Prior to the centenary of the GAA in 1984, Joe introduced a community grant scheme in 1978 which aided parishes to put a field or community centre in their locality with funding of £9000 provided. He also spearheaded the rollout of the West Clare water scheme, one of the largest in the country at the time, connecting Doolough to Loop Head.

Clare’s longest serving elected representative, Cllr PJ Kelly (FF) has long been an admirer of Boland’s and said under his watch the county was the envy of most others at the time. “He was around at a challenging time and he took up the challenge, he was an innovator, he acquired lands at the Cliffs of Moher when the Germans were trying to buy lands in 1964, Joe Boland jumped them and bought it. He left a legacy, there is no doubt about it, he intervened in the Cliffs of Moher acquiring lands, but for him we wouldn’t have the success today”. The Lissycasey man said Joe was the first County Manager he encountered with a third-level qualification and lauded how he ran a cost-effective system. “He was ahead of his time, in the late 70s, he led a scheme by bringing in special grants for community projects and this scheme put a GAA field into every parish in the county and two into some, I won’t say where. He was a motivator”.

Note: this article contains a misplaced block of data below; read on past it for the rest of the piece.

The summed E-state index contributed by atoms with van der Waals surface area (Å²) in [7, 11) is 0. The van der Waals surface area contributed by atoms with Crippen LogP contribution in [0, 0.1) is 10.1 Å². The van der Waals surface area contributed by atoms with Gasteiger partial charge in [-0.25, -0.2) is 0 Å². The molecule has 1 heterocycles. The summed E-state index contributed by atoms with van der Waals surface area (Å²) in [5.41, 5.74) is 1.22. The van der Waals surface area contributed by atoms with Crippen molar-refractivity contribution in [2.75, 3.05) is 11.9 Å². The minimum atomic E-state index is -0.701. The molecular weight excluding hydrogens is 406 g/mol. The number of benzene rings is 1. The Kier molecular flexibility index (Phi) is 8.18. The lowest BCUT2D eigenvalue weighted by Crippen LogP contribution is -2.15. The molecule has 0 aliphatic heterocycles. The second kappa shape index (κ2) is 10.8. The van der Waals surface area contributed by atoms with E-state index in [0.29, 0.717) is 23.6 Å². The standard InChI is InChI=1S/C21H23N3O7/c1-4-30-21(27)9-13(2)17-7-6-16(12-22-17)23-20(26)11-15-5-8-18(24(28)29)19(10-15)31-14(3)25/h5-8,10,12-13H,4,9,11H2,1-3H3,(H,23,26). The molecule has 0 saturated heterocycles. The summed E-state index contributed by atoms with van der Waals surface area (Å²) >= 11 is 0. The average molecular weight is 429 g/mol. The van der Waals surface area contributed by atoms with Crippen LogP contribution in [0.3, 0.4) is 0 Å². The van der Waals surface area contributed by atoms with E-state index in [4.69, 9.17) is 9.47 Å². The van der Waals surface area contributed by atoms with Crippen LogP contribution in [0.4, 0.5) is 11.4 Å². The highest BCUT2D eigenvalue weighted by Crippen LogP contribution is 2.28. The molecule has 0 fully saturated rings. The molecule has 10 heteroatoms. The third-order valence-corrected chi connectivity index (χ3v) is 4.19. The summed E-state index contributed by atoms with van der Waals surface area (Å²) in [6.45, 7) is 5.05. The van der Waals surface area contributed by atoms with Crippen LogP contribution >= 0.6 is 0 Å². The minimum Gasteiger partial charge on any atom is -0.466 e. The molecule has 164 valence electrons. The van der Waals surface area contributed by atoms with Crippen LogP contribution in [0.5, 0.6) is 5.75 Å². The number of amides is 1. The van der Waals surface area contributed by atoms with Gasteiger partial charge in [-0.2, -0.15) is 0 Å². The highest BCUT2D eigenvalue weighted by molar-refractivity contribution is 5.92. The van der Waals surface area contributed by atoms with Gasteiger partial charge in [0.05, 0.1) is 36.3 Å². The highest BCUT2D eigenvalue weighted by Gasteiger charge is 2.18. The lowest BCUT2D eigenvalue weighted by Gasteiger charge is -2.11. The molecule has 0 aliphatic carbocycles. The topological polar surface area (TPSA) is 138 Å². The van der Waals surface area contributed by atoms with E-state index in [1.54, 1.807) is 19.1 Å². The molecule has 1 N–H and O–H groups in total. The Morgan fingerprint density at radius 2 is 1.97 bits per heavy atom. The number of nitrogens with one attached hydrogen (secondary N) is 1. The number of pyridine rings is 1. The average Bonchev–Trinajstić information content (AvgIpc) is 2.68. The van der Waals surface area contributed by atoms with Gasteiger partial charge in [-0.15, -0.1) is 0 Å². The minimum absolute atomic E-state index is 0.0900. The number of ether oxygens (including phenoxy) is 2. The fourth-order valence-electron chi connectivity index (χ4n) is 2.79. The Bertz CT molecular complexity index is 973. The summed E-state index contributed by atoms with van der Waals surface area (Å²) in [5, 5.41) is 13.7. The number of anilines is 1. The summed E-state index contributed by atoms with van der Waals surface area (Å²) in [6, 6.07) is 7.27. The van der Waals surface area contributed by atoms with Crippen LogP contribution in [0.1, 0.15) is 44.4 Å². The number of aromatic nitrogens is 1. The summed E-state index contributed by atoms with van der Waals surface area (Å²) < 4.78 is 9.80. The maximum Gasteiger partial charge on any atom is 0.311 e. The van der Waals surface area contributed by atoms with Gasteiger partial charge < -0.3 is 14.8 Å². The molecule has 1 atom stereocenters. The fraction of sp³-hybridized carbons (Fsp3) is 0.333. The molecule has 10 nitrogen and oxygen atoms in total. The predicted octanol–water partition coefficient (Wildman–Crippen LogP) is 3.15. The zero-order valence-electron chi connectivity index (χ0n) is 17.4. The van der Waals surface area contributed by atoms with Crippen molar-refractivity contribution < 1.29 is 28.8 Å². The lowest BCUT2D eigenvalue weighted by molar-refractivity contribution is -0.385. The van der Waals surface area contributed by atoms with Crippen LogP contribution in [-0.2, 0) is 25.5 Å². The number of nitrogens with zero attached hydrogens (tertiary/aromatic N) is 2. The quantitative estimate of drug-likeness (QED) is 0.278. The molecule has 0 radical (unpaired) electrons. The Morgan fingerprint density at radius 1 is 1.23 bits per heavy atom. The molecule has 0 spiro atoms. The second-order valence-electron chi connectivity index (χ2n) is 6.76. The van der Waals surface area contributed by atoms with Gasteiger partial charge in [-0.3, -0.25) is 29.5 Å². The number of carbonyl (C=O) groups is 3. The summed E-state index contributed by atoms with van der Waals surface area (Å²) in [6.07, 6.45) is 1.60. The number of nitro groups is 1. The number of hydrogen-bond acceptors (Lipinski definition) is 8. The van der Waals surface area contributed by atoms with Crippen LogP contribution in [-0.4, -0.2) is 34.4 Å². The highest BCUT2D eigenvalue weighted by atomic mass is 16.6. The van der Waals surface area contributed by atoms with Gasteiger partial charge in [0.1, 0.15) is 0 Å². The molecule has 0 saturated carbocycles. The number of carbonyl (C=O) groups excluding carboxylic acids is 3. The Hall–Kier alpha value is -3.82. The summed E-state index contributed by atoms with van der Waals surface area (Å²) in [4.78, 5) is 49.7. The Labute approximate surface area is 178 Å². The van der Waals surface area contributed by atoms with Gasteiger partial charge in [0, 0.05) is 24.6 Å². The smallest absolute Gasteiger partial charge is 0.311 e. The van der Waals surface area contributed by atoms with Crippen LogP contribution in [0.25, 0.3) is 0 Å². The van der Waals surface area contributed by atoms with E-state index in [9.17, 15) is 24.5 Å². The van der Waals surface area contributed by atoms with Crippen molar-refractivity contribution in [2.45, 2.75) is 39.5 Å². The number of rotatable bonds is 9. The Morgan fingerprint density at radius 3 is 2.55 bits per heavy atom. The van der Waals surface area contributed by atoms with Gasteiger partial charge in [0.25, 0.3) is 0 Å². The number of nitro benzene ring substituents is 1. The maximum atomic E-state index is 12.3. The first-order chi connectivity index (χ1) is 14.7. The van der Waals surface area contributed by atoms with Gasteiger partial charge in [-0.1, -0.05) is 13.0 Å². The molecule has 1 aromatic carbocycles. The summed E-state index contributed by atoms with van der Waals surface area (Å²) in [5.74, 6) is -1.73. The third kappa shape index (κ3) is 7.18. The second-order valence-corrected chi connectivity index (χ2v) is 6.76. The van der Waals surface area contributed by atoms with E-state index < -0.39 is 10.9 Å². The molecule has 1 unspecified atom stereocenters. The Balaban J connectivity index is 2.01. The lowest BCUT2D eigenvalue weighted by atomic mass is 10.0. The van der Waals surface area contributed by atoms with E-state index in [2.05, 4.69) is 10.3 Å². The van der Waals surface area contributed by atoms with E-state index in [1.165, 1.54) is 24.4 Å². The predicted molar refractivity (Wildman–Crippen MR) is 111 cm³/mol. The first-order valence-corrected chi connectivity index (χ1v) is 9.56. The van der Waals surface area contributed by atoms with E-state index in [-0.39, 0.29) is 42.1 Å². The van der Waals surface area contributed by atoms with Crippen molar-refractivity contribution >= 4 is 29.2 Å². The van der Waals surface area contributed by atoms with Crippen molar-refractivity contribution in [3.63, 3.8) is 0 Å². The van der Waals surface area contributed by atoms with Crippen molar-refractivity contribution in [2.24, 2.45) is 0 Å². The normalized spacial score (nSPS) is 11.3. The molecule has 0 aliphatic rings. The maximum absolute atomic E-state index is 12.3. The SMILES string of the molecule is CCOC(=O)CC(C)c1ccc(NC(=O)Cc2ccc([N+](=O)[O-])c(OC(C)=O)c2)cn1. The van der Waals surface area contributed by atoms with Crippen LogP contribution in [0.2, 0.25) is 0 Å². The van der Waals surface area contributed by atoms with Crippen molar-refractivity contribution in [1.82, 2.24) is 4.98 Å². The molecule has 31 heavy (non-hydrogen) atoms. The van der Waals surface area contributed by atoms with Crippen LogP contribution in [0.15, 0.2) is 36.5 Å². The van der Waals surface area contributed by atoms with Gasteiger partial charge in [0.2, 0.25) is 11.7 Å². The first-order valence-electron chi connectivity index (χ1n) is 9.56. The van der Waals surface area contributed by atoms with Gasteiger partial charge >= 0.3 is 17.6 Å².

Alongside Bishop Michael Harty, Joe set up Clare Social Service Council which is now Clarecare. When the Council held the responsibility of managing the health board, Joe also orchestrated the closure of Our Lady’s Hospital and the opening of St Joseph’s Hospital with the addition of a church to its building.